The Act has also expanded the definition of eligible assessee to include non-corporate nonresidents, in addition to a foreign company. Further, objections before the DRP can be filed for any variation prejudicial to the interest of the eligible assessee, even in the absence of adjustment to income/loss (for example, orders pertaining to the levy of penalty).
This amendment will be effective for any variation made by the tax authorities on or after 1 April 2020.
Direct Tax Settlement Process
The Process can be availed by taxpayers for appeals which are pending before the DRP, Commissioner (Appeals), ITAT, HC or SC as on 31 January 2020 or a taxpayer who has initiated any proceedings for arbitration, conciliation or mediation before 31 January 2020. The appeals or writs filed by the taxpayer, as well as by the Tax Authority, are eligible to be settled under the VSV Process, which is available until such time as may be notified by the Government.
To apply, the taxpayer should make an application in the prescribed form with the designated authority wherein upon post acceptance of the application and payment of the determined tax, the taxpayer shall be granted complete immunity from prosecution and relief from payment of interest and penalty.
The payment timelines under the Process are as follows:
* yet to be notified
In cases where an appeal or writ or SLP is filed by the tax authority on any issue before the appellate forum, the amount payable shall be 50% of the amount in the above table. Further, in the case of a taxpayer’s appeal, if the taxpayer has already received a decision on any issue in its favor by the ITAT or the HC, and the same has not been reversed by any higher authority or court, the amount payable is reduced to 50% of the amount stated above.
On payment of the taxes under the Process, the matter covered by such application shall not be reopened in any other proceeding under the ITL or under any other law for the time period being in force or under any agreement (whether for protection of investment or otherwise) entered into by India with any other country or territory outside India. No proceedings shall be instituted in respect of an offense or levy of any penalty/charge/interest under the ITL in respect of tax arrears.
The VSV Act clarifies that a declaration made under the Process cannot be considered as setting any precedent for the taxpayer or the Tax Authority in relation to the issues covered under the declaration.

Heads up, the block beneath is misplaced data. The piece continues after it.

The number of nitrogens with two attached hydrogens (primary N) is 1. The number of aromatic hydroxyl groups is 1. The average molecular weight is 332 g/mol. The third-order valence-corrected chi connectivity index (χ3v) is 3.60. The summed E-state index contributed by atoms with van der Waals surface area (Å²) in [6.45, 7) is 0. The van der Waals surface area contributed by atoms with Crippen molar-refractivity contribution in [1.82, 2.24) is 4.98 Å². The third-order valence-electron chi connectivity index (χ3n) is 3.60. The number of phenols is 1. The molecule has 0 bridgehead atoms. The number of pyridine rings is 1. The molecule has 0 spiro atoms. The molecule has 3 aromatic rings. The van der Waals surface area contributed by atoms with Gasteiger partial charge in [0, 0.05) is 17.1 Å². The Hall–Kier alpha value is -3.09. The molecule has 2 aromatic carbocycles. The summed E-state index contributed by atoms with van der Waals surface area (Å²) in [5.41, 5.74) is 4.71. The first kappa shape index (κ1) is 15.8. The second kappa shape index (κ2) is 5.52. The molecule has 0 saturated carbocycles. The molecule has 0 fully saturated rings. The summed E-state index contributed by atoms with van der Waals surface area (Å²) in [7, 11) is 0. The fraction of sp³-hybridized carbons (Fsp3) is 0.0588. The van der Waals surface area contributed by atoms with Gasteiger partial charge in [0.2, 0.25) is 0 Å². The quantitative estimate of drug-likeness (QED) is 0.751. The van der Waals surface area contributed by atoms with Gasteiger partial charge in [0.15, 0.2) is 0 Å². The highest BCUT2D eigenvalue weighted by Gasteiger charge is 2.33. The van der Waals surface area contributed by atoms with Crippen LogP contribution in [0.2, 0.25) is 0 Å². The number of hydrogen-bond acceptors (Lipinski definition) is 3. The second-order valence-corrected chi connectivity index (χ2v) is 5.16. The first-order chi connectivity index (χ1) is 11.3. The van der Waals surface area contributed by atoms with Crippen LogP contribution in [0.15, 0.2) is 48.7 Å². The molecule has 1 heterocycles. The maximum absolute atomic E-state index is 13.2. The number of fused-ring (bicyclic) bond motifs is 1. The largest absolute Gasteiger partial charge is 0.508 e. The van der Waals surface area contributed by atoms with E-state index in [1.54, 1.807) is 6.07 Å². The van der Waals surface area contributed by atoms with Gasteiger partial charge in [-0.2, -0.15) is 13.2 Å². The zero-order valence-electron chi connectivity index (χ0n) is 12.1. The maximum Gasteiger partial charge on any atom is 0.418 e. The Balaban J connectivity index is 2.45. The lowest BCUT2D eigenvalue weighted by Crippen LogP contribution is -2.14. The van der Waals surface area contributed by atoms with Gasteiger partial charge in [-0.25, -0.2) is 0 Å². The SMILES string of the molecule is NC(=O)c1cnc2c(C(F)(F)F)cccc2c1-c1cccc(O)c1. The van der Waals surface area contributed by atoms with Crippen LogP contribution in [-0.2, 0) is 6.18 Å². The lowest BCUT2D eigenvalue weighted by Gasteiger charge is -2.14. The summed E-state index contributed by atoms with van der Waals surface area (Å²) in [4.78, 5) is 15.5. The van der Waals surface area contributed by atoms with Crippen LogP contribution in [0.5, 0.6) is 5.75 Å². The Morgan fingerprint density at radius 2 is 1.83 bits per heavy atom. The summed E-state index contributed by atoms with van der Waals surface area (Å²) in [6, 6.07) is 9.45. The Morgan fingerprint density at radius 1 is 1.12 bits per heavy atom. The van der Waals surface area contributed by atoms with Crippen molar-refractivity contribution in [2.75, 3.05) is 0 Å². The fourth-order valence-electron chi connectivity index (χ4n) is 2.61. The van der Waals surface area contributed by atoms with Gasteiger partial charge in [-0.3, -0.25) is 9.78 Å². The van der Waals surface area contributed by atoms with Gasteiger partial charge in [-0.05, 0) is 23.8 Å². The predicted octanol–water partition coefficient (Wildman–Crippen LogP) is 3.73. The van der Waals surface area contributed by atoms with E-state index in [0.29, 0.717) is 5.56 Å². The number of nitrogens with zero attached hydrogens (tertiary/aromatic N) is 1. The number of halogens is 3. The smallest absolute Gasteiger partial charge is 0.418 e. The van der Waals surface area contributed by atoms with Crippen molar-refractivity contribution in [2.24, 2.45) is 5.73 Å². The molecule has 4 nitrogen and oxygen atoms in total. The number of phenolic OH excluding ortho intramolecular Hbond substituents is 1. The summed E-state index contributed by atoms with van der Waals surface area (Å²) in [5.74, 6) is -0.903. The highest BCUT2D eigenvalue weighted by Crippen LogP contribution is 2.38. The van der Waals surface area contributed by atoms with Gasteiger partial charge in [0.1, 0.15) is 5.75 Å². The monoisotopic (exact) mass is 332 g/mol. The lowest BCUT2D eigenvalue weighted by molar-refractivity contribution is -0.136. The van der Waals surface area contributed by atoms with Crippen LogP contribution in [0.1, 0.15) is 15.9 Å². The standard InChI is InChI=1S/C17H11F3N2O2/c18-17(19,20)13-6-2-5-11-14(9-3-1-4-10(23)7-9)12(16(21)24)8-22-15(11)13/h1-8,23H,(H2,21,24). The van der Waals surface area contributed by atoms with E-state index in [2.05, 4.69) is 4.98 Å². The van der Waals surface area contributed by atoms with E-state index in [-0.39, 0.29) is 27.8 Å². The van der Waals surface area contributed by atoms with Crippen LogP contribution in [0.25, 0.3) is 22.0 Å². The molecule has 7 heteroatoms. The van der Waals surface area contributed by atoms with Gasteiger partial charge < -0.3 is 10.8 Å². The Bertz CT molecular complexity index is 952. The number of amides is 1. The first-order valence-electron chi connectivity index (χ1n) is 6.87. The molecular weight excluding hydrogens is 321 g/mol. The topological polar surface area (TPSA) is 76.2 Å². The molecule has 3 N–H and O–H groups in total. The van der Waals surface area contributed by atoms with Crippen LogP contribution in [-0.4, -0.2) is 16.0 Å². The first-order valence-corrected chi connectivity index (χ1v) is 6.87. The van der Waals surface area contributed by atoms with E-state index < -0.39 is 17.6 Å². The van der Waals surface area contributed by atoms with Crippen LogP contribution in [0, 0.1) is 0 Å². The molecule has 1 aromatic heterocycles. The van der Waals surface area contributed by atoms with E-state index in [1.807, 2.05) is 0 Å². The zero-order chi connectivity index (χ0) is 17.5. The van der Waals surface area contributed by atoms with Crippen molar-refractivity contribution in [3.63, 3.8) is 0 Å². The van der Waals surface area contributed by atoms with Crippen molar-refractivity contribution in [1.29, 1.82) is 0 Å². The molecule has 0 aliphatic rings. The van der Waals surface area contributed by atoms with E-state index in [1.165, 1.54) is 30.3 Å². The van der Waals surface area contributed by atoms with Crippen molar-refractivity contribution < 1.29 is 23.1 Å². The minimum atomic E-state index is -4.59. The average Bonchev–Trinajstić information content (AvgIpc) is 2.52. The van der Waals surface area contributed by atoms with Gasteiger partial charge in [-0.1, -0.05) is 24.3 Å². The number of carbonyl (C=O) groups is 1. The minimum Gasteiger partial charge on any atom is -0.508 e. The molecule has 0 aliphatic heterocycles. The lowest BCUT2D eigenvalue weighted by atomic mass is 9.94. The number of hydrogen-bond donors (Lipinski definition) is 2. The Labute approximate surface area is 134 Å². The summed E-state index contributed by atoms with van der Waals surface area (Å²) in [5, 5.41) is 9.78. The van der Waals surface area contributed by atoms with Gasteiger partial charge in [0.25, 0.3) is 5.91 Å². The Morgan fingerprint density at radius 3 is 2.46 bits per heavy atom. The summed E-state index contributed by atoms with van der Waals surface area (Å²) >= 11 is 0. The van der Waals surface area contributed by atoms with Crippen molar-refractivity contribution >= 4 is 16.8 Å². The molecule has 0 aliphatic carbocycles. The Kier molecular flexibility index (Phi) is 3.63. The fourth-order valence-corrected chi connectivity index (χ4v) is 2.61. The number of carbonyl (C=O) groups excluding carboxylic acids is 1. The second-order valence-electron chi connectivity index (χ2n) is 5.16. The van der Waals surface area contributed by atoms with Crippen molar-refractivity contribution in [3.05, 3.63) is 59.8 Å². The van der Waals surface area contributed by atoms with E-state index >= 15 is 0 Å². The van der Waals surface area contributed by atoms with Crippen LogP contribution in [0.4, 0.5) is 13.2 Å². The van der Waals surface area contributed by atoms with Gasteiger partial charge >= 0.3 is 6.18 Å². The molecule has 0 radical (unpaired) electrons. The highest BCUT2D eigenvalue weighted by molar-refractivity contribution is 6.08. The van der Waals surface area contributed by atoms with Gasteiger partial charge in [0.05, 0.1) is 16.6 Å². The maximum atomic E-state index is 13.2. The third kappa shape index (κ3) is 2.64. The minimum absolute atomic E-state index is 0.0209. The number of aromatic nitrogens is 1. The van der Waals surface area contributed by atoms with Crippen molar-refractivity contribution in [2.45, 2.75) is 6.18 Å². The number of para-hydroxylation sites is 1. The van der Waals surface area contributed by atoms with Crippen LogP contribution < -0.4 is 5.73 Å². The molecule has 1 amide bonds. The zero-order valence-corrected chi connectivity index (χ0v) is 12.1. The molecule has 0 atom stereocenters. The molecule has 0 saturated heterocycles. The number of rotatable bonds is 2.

Recognizing the significance of issues relating to profit attribution to a PE as well as the need to bring greater clarity and predictability, the amendment to expand the scope of the safe harbor rules and APAs to cover profit attribution to PEs is a positive development. In the past, taxpayers may have concluded APAs for activities of an Indian company by subsuming additional return/income which otherwise may be attributed to a purported PE if a tax authority were to allege one. Such an approach may enable a taxpayer to persuasively argue that since all functions/risks (and related returns) are already considered in the arm’s-length remuneration of an Indian company, there should be no further profit attribution even if a PE were alleged. In light of the amendment, taxpayers may need to consider whether they can or should re-visit their existing APAs for an Indian company and consider filing new APA applications for the foreign company/PE to provide certainty and mitigate PE risk in India.
One of the key challenges faced by taxpayers in India in relation to TP enforcement and related adjustments was the time-consuming nature of the appeal process because of the number of tiers of appellate authorities and the build-up of inventory of cases at each level. The outcome of the appeals process can also be unpredictable which added to the tax risk. Therefore, given this, taxpayers should review the outstanding matters under tax litigation and evaluate feasibility of opting for the DTS Process, including the applicability of the secondary adjustment provisions which may arise on settlement of TP disputes.
Taxpayers should consider the likelihood of success under litigation given recent trends in India, availability of alternative options such as APAs and the Mutual Agreement Procedure, availability of corelative relief, impact of secondary adjustment provision and undertake a cost benefit analysis of opting for the Process vis-à-vis continuing with the existing appeals.
1. In view of the disruption caused by pandemic COVID-19, an Ordinance to provide relaxation in provisions of certain Acts and for matters connected therewith or incidental thereto was passed on 31 March 2020. Accordingly, the due date for declaration and payment of disputed tax under Direct Tax Settlement Process has been extended from 31 March 2020 to 30 June 2020, without additional payment.
For additional information with respect to this Alert, please contact the following:
Ernst & Young LLP (India), Mumbai
Ernst & Young LLP (India), Bangalore
Ernst & Young LLP (India), New Delhi
Ernst & Young LLP (United States), National Transfer Pricing Controversy